COLUMBUS, Ohio – A major public health initiative aimed at preventing cervical cancer in at-risk Appalachian families from Ohio, Kentucky, Virginia and West Virginia is underway with support from an $11 million National Cancer Institute grant to The Ohio State University Comprehensive Cancer Center – Arthur G. James Cancer Hospital and Richard J. Solove Research Institute (OSUCCC – James).
The OSUCCC – James is collaborating with 10 health systems throughout Appalachian Ohio, Kentucky, Virginia and West Virginia to conduct this research in close partnership with the University of Kentucky, West Virginia University and the University of Virginia.
Led by Electra Paskett, PhD, leader of the OSUCCC – James Cancer Control Program, this new initiative builds upon a long history of collaborative research and community partnerships. The effort will focus on reducing the burden of cervical cancer in at-risk Appalachian communities by specifically targeting the primary causes of cervical cancer: tobacco smoking, human papillomavirus (HPV) infection and lack of cervical cancer screening.
This new project will test the effectiveness of an integrated cervical cancer prevention program that is implemented by clinics/health centers consisting of three interventions: nicotine replacement therapy and smoking cessation counseling services, a method of at-home HPV screening and a medical practice-based intervention to improve HPV vaccination rates among patients aged 11 to 12 and 13 to 26 years of age in Appalachia-based health centers.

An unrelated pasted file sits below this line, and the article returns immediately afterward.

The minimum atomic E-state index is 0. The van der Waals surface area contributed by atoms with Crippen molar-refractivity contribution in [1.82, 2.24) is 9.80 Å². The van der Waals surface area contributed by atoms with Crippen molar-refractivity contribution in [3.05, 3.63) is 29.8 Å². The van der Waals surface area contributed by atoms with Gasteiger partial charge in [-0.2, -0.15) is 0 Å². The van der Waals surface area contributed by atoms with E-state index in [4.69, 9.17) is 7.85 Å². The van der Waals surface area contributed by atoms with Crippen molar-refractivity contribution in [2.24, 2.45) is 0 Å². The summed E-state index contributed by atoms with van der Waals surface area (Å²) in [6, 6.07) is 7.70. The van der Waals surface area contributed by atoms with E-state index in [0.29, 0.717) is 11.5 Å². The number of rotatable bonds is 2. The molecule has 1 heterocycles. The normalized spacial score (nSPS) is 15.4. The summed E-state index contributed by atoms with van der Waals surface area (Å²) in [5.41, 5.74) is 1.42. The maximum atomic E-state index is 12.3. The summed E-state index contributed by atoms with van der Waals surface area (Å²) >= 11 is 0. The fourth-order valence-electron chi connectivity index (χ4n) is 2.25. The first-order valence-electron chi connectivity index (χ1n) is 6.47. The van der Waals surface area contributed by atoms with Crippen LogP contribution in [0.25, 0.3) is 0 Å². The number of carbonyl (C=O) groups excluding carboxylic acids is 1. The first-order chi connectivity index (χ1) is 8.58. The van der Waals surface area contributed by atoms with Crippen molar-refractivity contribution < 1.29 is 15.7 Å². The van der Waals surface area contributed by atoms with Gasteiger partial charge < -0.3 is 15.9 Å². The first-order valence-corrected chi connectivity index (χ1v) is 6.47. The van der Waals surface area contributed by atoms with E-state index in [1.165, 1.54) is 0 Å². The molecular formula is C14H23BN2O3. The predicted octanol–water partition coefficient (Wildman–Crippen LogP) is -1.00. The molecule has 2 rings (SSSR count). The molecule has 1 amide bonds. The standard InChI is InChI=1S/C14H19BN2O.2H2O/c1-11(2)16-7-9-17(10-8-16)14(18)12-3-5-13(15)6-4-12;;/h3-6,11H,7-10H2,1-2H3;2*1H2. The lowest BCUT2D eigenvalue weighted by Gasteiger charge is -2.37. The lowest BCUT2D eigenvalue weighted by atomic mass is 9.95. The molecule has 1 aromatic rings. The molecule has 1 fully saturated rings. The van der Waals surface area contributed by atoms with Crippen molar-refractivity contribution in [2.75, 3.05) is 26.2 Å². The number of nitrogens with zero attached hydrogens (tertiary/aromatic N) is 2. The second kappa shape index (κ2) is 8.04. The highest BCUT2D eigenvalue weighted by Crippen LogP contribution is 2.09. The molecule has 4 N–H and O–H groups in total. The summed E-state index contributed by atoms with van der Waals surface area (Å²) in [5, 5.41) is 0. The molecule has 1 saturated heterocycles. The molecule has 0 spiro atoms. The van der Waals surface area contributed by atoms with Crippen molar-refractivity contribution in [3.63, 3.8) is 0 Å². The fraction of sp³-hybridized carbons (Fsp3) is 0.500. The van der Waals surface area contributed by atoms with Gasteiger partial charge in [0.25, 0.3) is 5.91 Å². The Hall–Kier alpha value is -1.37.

“This region has one of the highest rates of cervical cancer and cervical cancer deaths in the United States. We know that smoking tobacco products, HPV infection and lack of timely cervical cancer screening play a significant role in these exceptionally high rates,” says Paskett, Marion N. Rowley professor at The Ohio State University College of Medicine and College of Public Health.
Paskett notes there is a tremendous opportunity to reduce the burden of cervical cancer through public education, especially as it relates to the HPV vaccine as a means of cancer prevention.
“In the Appalachian area of the United States, vaccination rates are still far below the national average, and studies have shown the HPV vaccine is effective for not only reducing rates of cervical cancer but also other forms of HPV-linked cancers that are on the rise,” says Paskett. “These health disparities in underserved communities are not new – they are long-standing and must be addressed in a systematic, sustainable way. We hope to do just that through the type of intentional community collaboration established in this study.
To learn more about OSUCCC – James cancer control research, visit cancer.osu.edu.
About the OSUCCC – James
The OSUCCC – James strives to create a cancer-free world by integrating scientific research with excellence in education and patient-centered care, a strategy that leads to better methods of prevention, detection and treatment. Ohio State is one of only 50 National Cancer Institute (NCI)-designated Comprehensive Cancer Centers and one of only a few centers funded by the NCI to conduct both phase I and phase II clinical trials on novel anticancer drugs sponsored by the NCI. As the cancer program’s 356-bed adult patient-care component, The James is one of the top cancer hospitals in the nation as ranked by U.S. News & World Report and has achieved Magnet® designation, the highest honor an organization can receive for quality patient care and professional nursing practice. At 21 floors and with more than 1.1 million square feet, The James is a transformational facility that fosters collaboration and integration of cancer research and clinical cancer care. For more information, visit cancer.osu.edu.